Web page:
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It is every website owner’s worst nightmare, apart from losing confidence and ranking from Google: getting hacked.

Due to the fact that websites carry a lot of traffic and can create some serious revenue, it is always going to be a target for hackers to try to break into and take some of that success.

On the extremely occasional rare occurrence that a website gets hacked, what do you do!? First things first, do not panic. The vast majority of sites are recoverable, one way or another. It’s just working


Security Plugin – Scan Whole Website

The first step to do, if you still have access to the dashboard of the website, is to scan the website for any viruses, malware, vulnerabilities, and threats. For WordPress based websites, the best solution would be to use Wordfence and preferably pay for Wordfence Premium. What this allows for is the most update to date searching for viruses, malware, and vulnerability, enabling you to fix the issue, if fixable, as soon as possible. On the whole, Wordfence is very good at doing this, so the majority of hacks can be fixed this way.

Wordfence also has a service to get experts to vet your whole website. This would be a last resort, as it is quite expensive.


Find Issue? Delete Malware

As mentioned above, Wordfence should be able to find the part of the website that is hacked. Once found, to fix it, there are a few things you can do:

  1. Go into each file and modify the code to what it should be (if you know)
  2. Delete the code that Wordfence has stated is infected

However, with both points, if you are not 100% sure what to do, there is the potential to cause more damage to your website than good, to the point that the whole website could go down for encountering a critical error (broken code).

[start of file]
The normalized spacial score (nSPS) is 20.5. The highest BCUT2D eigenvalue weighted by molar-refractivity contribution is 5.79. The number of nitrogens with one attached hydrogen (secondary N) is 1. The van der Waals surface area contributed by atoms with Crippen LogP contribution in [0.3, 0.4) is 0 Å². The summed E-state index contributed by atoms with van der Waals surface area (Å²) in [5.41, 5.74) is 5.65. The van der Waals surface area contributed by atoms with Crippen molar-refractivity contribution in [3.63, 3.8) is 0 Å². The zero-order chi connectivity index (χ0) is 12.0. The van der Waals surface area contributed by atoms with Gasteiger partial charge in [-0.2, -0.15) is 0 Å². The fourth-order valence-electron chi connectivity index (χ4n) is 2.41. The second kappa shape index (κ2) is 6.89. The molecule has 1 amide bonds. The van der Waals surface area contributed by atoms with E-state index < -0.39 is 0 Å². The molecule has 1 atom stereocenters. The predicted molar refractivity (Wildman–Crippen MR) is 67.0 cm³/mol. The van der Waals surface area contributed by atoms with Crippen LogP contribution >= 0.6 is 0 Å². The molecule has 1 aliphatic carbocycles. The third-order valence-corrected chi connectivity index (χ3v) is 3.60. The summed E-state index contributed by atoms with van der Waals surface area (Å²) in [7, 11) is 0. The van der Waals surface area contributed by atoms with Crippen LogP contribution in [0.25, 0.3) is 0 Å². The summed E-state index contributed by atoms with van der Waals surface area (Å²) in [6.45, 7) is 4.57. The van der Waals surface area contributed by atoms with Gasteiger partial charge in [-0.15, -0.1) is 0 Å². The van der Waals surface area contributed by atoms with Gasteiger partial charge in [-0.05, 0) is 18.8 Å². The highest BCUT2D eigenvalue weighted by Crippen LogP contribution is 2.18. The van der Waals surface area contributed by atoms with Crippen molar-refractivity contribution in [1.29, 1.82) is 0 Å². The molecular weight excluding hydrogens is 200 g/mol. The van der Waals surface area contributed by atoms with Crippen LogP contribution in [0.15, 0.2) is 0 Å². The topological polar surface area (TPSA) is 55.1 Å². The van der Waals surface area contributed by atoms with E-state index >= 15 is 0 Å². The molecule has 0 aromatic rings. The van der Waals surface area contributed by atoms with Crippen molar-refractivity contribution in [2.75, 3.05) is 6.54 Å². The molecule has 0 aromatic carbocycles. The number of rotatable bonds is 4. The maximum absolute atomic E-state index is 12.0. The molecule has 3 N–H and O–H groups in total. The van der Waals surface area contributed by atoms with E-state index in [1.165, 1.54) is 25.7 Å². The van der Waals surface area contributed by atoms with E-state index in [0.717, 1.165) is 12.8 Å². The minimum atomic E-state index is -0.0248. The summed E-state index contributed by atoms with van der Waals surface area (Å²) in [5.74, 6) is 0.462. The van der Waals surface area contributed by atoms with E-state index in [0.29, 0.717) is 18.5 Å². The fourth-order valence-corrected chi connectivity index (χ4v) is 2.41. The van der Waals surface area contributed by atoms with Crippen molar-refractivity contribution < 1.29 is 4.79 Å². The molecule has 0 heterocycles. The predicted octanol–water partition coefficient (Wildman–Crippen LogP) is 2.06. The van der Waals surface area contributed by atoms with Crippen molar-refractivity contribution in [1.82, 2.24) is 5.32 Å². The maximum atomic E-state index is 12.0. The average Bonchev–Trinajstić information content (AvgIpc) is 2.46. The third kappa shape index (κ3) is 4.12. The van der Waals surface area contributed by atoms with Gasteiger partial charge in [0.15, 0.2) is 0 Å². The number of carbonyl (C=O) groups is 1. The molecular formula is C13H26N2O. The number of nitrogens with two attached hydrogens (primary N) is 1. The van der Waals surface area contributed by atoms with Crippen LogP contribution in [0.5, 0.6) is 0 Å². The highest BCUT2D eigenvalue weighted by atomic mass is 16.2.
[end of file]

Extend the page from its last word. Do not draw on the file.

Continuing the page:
Hacked? Restore from Server

If modifying or deleting the hacked code is something you are not confident doing, then what you can do is restore your whole website from backups from your server. This is a normal thing to do, backing up your website at the server level, for exact situations like this. With this, there are a few pointers to be aware of:

  • If you restore your website, any work you have done to your website after the restore date will be lost, so make sure you make offline copies of that to reupload.
  • The website will have the same vulnerabilities that saw it get hacked in the first place. So make sure the vulnerabilities are patched as soon as possible after the restoration. The same goes for updating all plugins, logins, and passwords so that there is no possibility the same hack could happen again in concession.

Will created Ask Will Online back in 2010 to help students revise and bloggers make money developing himself into an expert in PPC, blogging SEO, and online marketing. He now runs others websites such as Poem Analysis, Book Analysis, and Ocean Info. You can follow him @willGreeny.

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